laserdisc review by Gary Johnson
Russ Meyer's Lashomania," proudly proclaims the laserdisc sleeve for Blacksnake, a new release from Russ Meyer's own RM Films International. Whereas the other RM Films International releases were heralded as "Russ Meyer's Bosomania," the packaging for Blacksnake immediately sets it apart and indicates it's not your run-of-the-mill Russ Meyer movie. And in this case, the packaging doesn't lie: in Blacksnake, the lash of a whip definitely plays a more important role than the female bosom. That's an usual position for a Russ Meyer movie. His career owes a great debt to the breasts of stars such as Tura Satana (Faster Pussycat, Kill! Kill!), Kitten Natividad (Beneath the Valley of the Ultravixens), Lorna Maitland (Mudhoney), and Erica Gavin (Vixen).
With Blacksnake, however, Meyer replaced the nudity so customary of his movies with strong doses of sadism. (All nude shots of the movie's star, Anouska Hempel, appear to have been provided by a body double.) Instead of focusing on the over-sexed life of a pneumatically-blessed heroine, Meyer gives us a cruel, sadistic plantation owner named Lady Susan. She owns an entire Caribbean island and she rules it with a leather whip, which she frequently applies to the backs of her slaves. The movie makes this clear during the opening credits, which play out with Lady Susan repeatedly cracking her whip amid a collection of short excerpts from the movie to follow: "Black and white together? Never!" shouts Lady Susan. CRACK! "Black faggot!" yells the plantation's foreman. CRACK! "I help you real good masser, in everyway," promises a female slave as she undulates on top of her master. CRACK! Meyer's nudge-nudge-wink-wink approach fails him completely here. He attempts to wring the slavery issue for maximum camp value, but his approach is so blatantly insensitive and exploitative that it will quite probably suck your bottom jaw to the floor in stunned silence.
Made in 1972, Blacksnake represented Meyer's return to independent filmmaking. After a two picture stint in Hollywood, which included Beyond the Valley of the Dolls at 20th Century Fox and The Seven Minutes at Warner Bros. (the former a roaring success, widely considered his best movie, and the latter, based on an Irving Wallace novel, a dismal failure), Meyer left behind his hopes of working within the Hollywood system. However, during his stay in Hollywood, the world of adult cinema had forever changed. Thanks to Deep Throat and the ensuing onslaught of hard-core pornographic movies, Russ Meyer's approach to nudity looked positively modest in comparison. Therefore for his first independently produced movie after his two-year Hollywood hiatus, Meyer didn't even attempt to play by the new rules of adult cinema. He jumped genres entirely.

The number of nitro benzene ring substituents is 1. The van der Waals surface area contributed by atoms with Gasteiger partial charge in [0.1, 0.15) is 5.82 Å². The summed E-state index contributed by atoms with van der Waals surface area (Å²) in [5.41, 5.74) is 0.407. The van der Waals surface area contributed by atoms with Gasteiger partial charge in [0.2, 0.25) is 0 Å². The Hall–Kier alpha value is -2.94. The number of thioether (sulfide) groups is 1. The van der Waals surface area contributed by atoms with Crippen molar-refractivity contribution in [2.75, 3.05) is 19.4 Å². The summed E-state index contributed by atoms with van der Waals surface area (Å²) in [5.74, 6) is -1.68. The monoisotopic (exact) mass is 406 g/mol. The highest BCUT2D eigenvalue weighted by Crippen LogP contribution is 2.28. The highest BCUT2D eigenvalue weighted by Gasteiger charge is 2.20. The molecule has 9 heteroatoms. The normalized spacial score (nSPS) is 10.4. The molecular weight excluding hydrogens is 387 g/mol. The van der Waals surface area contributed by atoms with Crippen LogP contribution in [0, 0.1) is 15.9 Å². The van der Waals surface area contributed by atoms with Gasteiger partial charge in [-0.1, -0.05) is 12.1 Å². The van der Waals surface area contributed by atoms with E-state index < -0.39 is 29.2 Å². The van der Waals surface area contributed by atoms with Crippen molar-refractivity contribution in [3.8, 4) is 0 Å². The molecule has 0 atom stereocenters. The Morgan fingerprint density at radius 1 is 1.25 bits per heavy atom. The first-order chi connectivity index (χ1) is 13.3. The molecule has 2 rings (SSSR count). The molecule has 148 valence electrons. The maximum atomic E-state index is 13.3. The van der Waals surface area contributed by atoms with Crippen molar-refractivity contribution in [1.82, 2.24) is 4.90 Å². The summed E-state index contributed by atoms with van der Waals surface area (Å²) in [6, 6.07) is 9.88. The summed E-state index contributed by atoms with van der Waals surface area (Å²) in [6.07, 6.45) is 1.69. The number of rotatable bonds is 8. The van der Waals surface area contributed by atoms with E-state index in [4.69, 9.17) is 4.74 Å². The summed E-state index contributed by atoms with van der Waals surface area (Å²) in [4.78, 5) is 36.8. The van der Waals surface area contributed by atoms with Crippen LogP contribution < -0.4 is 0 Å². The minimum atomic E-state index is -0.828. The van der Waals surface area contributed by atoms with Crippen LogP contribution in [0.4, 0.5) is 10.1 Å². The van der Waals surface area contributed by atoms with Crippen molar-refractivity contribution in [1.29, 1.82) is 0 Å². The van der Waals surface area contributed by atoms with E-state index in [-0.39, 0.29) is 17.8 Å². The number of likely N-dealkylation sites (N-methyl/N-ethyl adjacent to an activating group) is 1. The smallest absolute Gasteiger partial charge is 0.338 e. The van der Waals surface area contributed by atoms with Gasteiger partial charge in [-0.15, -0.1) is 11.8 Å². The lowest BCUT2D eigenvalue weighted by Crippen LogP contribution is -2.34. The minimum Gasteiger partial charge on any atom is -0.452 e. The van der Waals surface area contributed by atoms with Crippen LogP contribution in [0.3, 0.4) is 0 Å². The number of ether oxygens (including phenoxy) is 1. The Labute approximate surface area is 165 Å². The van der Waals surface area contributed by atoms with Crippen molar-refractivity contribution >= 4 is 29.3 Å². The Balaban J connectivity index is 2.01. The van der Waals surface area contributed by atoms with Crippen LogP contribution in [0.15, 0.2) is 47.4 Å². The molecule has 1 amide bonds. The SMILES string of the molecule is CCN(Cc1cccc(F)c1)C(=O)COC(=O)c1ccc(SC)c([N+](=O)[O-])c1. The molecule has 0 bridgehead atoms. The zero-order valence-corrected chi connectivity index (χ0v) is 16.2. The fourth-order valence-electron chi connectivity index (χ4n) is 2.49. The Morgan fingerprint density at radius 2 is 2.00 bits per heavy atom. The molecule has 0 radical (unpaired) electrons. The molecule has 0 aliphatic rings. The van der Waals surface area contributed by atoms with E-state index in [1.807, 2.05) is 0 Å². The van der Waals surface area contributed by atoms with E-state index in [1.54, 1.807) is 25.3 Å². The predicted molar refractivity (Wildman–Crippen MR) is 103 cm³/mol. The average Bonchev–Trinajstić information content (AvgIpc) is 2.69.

When many directors switch to unfamiliar genres, they frequently produce generic movies; however, this movie has Russ Meyer's imprint all over it. It might be missing his usual preoccupation with the female form, but most all of this other trademarks are clearly in evidence. You'll still find Meyer's penchant for rapid-fire editing as he juxtaposes images in striking, almost cartoonish ways. For example, when Lady Susan and her husband's brother share a romantic moment in her bedroom, Meyer juxtaposes their tryst with shots of the plantation foreman (Percy Herbert, chewing the scenery) sneaking up on the mansion, hiding behind pillars, and hopping over fences.
In addition, the movie starts with some trademark Russ Meyer touches: waves crash on the beach and sugar cane sways in the soft breeze while a narrator sets the scene with a gloriously superfluous torrent of two-bit words. Meyer loves narrators. He uses them in almost all of his movies. This time, though, the narration forgoes Meyer's typical tongue-in-cheek approach. It's not exactly serious, but neither is it blatantly nonsensical either (as the narration typically is in Meyer's movies). The same holds true for the movie overall. Blacksnake definitely isn't a serious movie, but it's also much less playful than any of Meyer's previous movies. It's partly a lurid, sadistic yarn (this part played for laughs) and it's partly the story of a slave revolt on a Caribbean island (this part played largely straight). But the second part of this equation is only present to provide the movie with a sensational ending--as retribution is finally dealt out to the oppressors.
Blacksnake isn't as bad as many people would have you believe. VideoHound gives it a Woof! rating. But it certainly isn't a good movie. On the plus side, it features some of Meyer's best photography and reveals that he could have been a major Hollywood cinematographer if he had pursued that avenue. But on the debit side, Blacksnake revels in its own bad taste, while never becoming particularly outrageous. Meyer directs Blacksnake like a naughty little boy expecting his mother to tell him to stop at any moment.
Russ Meyer's Blacksnake is now available on laserdisc from RM Films International (distribution by Image Entertainment). Suggested retail price: $29.99. For additional information, we suggest you check out the Image Entertainment Web site and the official Russ Meyer Films International Web site.